In ‘La Ligue Francaise’ Alex Tyrrell examines the impact of Cobden on the expansion of Economic Liberalism in the last days of the July Monarchy. (Cf, Alex Tyrrell and Paul A. Pickering, The People’s Bread: A History of the Anti-Corn Law League (London, 2000)). The Ligue was the creation of one of the major anglophile schools in France: the heirs of Jean-Baptiste Say. Their progressive values were summed up in the concept Industrialisme: “politics, above all revolutionary politics, had no positive role to play in this vision of the future; state intervention in the economy would produce economic stagnation and social demoralization. As the economist Charles Dunoyer put it, ‘the height of perfection would be attained if all the world worked and no one governed’.”

The French formed a free trade committee consisting of Horace Say, Charles Dunoyer, Leon Faucher, Jerome-Adolphe Blanqui, Joseph Garnier (editor of the Journal des Economistes and author of Richard Cobden, Les Liguers et la Ligue) and Frederic Bastiat (editor of Le Libre Echange and author of Cobden et la Ligue). Cobden was acclaimed during his extensive travels in France and Italy. Through the writings of Bastiat his ideas spread to Italy, Spain and Scandinavia. In 1860 he negotiated with Michel Chevalier the famous free trade treaty between England and France which bears their names.

Donald Winch’s essay notes the mutual influences of the Manchester School and the French economists. He notes the reservations of the Manchester School towards the Ricardian case for free trade. As with the French economists, exchange value depended on utility and not on labor inputs or costs of production. They found confirmation in praise of the French economists by William Stanley Jevons (Cf: William D. Grampp, The Manchester School of Economics (London, 1960)).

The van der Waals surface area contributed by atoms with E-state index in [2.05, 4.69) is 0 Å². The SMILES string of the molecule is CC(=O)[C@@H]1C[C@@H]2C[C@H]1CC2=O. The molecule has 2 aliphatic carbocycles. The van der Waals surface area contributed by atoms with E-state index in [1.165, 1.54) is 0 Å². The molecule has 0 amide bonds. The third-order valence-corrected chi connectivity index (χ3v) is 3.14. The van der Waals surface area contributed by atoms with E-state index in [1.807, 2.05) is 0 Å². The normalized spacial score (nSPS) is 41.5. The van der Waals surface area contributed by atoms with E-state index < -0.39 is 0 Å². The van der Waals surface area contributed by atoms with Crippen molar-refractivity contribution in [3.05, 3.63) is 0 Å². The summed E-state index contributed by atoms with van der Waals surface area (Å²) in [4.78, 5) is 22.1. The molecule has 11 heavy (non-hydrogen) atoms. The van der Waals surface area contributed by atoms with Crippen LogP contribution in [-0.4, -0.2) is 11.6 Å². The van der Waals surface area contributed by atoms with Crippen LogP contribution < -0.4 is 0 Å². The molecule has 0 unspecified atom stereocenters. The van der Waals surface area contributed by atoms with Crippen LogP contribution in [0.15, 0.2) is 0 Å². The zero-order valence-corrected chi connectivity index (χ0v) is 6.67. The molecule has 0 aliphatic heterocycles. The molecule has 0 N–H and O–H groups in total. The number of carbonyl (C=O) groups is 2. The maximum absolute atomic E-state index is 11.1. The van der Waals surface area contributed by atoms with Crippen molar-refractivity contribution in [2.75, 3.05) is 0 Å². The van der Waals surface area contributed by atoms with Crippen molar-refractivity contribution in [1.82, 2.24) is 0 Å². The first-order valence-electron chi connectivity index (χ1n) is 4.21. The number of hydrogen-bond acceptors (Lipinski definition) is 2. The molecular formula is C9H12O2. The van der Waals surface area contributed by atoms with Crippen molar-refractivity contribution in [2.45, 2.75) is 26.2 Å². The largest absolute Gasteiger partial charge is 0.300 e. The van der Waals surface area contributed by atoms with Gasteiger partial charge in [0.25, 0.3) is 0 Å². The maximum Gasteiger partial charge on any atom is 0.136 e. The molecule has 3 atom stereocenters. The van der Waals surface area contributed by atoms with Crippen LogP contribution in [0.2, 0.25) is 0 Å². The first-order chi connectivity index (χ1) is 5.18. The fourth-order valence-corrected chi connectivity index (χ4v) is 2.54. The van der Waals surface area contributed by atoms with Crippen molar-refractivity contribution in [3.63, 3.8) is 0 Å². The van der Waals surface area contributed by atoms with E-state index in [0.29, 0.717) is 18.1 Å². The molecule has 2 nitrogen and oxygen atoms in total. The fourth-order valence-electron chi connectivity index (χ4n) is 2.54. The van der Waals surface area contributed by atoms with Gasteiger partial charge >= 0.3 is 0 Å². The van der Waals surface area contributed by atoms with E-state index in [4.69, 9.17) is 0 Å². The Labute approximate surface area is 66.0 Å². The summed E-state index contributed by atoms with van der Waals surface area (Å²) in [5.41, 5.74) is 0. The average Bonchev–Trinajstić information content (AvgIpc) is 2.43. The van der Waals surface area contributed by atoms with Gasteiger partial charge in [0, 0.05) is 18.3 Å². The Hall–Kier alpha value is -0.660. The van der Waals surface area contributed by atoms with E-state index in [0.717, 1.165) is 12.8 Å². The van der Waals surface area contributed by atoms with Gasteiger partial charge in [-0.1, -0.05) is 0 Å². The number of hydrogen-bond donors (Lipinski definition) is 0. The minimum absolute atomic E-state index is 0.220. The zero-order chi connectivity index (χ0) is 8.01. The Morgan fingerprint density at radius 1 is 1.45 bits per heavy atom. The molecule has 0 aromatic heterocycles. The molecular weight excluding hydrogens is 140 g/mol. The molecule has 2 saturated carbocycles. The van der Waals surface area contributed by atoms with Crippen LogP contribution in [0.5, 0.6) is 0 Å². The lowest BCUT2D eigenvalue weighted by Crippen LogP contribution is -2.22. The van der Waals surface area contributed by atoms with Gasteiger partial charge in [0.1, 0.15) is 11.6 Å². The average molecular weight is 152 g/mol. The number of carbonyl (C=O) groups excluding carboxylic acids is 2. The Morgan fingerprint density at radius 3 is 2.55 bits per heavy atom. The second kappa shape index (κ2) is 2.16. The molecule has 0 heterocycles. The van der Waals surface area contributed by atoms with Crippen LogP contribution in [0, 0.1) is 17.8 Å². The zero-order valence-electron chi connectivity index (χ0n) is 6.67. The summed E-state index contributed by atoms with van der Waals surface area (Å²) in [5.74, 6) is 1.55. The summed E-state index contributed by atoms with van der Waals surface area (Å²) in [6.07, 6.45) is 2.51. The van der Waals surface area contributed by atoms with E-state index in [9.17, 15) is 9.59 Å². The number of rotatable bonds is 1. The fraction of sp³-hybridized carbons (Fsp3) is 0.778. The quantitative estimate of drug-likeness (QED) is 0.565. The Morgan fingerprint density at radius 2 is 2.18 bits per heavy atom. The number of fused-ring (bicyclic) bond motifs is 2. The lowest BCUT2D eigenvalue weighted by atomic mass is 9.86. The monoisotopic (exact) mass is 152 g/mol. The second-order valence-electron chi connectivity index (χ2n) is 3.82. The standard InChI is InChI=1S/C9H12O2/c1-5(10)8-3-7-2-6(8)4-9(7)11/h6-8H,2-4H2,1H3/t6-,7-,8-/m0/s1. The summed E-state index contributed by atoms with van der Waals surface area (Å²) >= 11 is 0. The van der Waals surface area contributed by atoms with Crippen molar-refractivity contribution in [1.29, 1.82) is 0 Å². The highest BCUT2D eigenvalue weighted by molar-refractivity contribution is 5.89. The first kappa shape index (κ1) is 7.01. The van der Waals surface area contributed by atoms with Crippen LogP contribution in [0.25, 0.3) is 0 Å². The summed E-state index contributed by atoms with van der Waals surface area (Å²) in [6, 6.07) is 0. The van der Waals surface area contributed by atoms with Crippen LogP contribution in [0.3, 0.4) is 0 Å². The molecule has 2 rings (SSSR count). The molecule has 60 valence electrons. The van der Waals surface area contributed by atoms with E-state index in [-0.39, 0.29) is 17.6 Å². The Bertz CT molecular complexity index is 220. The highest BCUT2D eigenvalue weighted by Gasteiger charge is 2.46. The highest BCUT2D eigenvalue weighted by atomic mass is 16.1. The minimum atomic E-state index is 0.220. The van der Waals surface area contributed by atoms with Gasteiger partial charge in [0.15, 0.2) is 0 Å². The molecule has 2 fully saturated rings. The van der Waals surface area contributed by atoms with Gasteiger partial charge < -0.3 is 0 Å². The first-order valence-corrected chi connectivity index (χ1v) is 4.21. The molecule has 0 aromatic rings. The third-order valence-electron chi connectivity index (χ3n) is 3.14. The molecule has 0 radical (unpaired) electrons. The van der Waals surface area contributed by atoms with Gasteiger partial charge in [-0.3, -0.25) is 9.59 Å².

One interesting aspect was Cobden’s and Liberalism’s relationship to the American Civil War covered in Stephen Meardon’s “Richard Cobden’s American Quandary.” Cobden visited America in 1835 and again in 1859 when his fame was at its height. In both countries the Liberals’ platform was peace, free trade, and abolition of slavery. English Liberals shared with their American abolitionist friends opposition to the use of force to end the independence of the Confederacy. In the final phase they acquiesced in the violence. Cobden had “counselled that the North should achieve its victory without war, by containing the Confederacy rather than recapturing it: “In a word, all that the North wants is time to ensure its triumph over the South. With time, Slavery, if shut up within itself, will be its own destroyer.”

Cobden’s Anti-Corn Law League was a major foundation for the Liberal Party. It pioneered in registration of voters, drawing often on the Dissenting Protestant chapels. It freed the press from ‘taxes on knowledge’ and established widely read newspapers. Particularly important was the Leeds Mercury, edited by three generations of Baines, which spearheaded the opposition to government intervention into education.

This book of excellent essays is well worth the attention of historians of economic and political thought as well as of English Liberalism.

Leonard P. Liggio, who teaches at George Mason University Law School, is Distinguished Senior Scholar of the Institute for Humane Studies, Executive Vice-President of Atlas Economic Research Foundation and recent past president of the Mont Pelerin Society. He is co-author (with Alex A Chafuen) of “Cultural and Religious Foundations of Private Property,” in Enrico Colombatto, editor, The Elgar Companion to the Economics of Property Rights (2004).